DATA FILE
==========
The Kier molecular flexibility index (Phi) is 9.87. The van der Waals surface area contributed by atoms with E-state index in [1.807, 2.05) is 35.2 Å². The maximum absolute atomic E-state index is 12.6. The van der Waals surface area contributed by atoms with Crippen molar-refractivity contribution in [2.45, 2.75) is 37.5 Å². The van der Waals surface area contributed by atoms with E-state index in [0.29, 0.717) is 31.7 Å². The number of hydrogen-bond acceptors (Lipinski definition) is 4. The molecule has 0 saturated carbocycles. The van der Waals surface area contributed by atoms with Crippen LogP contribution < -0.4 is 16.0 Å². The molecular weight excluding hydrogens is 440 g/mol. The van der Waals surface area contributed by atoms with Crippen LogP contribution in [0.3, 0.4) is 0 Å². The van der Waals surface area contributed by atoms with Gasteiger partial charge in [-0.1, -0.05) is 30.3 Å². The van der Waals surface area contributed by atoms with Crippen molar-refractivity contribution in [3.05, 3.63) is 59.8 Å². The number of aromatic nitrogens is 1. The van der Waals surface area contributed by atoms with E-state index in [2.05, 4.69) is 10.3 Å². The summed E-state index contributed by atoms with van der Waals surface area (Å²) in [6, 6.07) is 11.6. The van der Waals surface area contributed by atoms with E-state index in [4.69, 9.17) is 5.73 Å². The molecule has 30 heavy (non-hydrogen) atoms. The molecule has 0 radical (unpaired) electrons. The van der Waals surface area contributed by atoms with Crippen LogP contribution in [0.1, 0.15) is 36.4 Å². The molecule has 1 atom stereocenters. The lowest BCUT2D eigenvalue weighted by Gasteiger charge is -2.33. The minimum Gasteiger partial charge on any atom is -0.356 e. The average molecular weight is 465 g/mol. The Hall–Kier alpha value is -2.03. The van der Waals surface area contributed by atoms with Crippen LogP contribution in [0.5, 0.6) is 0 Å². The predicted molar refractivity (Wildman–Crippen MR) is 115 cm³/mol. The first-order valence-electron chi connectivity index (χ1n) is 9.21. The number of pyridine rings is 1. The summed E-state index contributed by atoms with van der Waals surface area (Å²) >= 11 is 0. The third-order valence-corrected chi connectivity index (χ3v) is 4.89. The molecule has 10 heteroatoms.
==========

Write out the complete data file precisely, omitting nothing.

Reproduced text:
The Kier molecular flexibility index (Phi) is 9.87. The van der Waals surface area contributed by atoms with E-state index in [1.807, 2.05) is 35.2 Å². The maximum absolute atomic E-state index is 12.6. The van der Waals surface area contributed by atoms with Crippen molar-refractivity contribution in [2.45, 2.75) is 37.5 Å². The van der Waals surface area contributed by atoms with E-state index in [0.29, 0.717) is 31.7 Å². The number of hydrogen-bond acceptors (Lipinski definition) is 4. The molecule has 0 saturated carbocycles. The van der Waals surface area contributed by atoms with Crippen LogP contribution < -0.4 is 16.0 Å². The molecular weight excluding hydrogens is 440 g/mol. The van der Waals surface area contributed by atoms with Crippen LogP contribution in [0.3, 0.4) is 0 Å². The van der Waals surface area contributed by atoms with Gasteiger partial charge in [-0.1, -0.05) is 30.3 Å². The van der Waals surface area contributed by atoms with Crippen molar-refractivity contribution in [3.05, 3.63) is 59.8 Å². The number of aromatic nitrogens is 1. The van der Waals surface area contributed by atoms with E-state index in [2.05, 4.69) is 10.3 Å². The summed E-state index contributed by atoms with van der Waals surface area (Å²) in [6, 6.07) is 11.6. The van der Waals surface area contributed by atoms with E-state index in [4.69, 9.17) is 5.73 Å². The molecule has 30 heavy (non-hydrogen) atoms. The molecule has 0 radical (unpaired) electrons. The van der Waals surface area contributed by atoms with Crippen LogP contribution in [0.1, 0.15) is 36.4 Å². The molecule has 1 atom stereocenters. The lowest BCUT2D eigenvalue weighted by Gasteiger charge is -2.33. The minimum Gasteiger partial charge on any atom is -0.356 e. The average molecular weight is 465 g/mol. The Hall–Kier alpha value is -2.03. The van der Waals surface area contributed by atoms with Crippen LogP contribution in [0.5, 0.6) is 0 Å². The predicted molar refractivity (Wildman–Crippen MR) is 115 cm³/mol. The first-order valence-electron chi connectivity index (χ1n) is 9.21. The number of pyridine rings is 1. The summed E-state index contributed by atoms with van der Waals surface area (Å²) >= 11 is 0. The third-order valence-corrected chi connectivity index (χ3v) is 4.89. The molecule has 10 heteroatoms.